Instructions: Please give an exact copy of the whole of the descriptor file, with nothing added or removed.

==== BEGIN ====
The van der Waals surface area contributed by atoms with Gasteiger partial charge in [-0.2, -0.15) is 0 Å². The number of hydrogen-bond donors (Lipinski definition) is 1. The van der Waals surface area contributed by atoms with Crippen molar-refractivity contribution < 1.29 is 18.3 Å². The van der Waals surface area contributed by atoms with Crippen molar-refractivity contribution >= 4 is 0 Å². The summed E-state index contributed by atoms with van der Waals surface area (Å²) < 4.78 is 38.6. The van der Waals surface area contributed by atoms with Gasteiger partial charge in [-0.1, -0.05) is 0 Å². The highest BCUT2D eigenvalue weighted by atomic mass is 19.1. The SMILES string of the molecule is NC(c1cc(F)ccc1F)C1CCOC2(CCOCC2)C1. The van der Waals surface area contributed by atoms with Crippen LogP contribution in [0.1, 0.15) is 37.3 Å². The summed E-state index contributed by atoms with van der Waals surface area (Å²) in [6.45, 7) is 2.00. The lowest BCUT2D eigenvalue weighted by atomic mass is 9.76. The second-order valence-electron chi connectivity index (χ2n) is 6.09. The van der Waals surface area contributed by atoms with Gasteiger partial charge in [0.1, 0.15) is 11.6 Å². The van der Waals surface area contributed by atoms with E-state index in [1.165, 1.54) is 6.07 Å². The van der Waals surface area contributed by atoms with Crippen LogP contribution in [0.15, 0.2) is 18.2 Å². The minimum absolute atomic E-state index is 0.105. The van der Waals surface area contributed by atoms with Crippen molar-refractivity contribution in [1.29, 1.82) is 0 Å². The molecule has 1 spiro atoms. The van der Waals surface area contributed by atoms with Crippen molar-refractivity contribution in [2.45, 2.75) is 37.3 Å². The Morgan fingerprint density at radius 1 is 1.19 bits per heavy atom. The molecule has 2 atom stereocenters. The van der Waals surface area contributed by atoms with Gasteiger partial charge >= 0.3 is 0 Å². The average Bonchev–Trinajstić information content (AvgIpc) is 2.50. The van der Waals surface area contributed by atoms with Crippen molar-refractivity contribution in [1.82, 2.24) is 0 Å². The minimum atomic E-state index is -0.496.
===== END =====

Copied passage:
The van der Waals surface area contributed by atoms with Gasteiger partial charge in [-0.2, -0.15) is 0 Å². The number of hydrogen-bond donors (Lipinski definition) is 1. The van der Waals surface area contributed by atoms with Crippen molar-refractivity contribution < 1.29 is 18.3 Å². The van der Waals surface area contributed by atoms with Crippen molar-refractivity contribution >= 4 is 0 Å². The summed E-state index contributed by atoms with van der Waals surface area (Å²) < 4.78 is 38.6. The van der Waals surface area contributed by atoms with Gasteiger partial charge in [-0.1, -0.05) is 0 Å². The highest BCUT2D eigenvalue weighted by atomic mass is 19.1. The SMILES string of the molecule is NC(c1cc(F)ccc1F)C1CCOC2(CCOCC2)C1. The van der Waals surface area contributed by atoms with Crippen LogP contribution in [0.1, 0.15) is 37.3 Å². The summed E-state index contributed by atoms with van der Waals surface area (Å²) in [6.45, 7) is 2.00. The lowest BCUT2D eigenvalue weighted by atomic mass is 9.76. The second-order valence-electron chi connectivity index (χ2n) is 6.09. The van der Waals surface area contributed by atoms with Gasteiger partial charge in [0.1, 0.15) is 11.6 Å². The van der Waals surface area contributed by atoms with E-state index in [1.165, 1.54) is 6.07 Å². The van der Waals surface area contributed by atoms with Crippen LogP contribution in [0.15, 0.2) is 18.2 Å². The minimum absolute atomic E-state index is 0.105. The van der Waals surface area contributed by atoms with Crippen molar-refractivity contribution in [1.29, 1.82) is 0 Å². The molecule has 1 spiro atoms. The van der Waals surface area contributed by atoms with Crippen molar-refractivity contribution in [2.45, 2.75) is 37.3 Å². The Morgan fingerprint density at radius 1 is 1.19 bits per heavy atom. The molecule has 2 atom stereocenters. The van der Waals surface area contributed by atoms with Gasteiger partial charge >= 0.3 is 0 Å². The average Bonchev–Trinajstić information content (AvgIpc) is 2.50. The van der Waals surface area contributed by atoms with Crippen molar-refractivity contribution in [1.82, 2.24) is 0 Å². The minimum atomic E-state index is -0.496.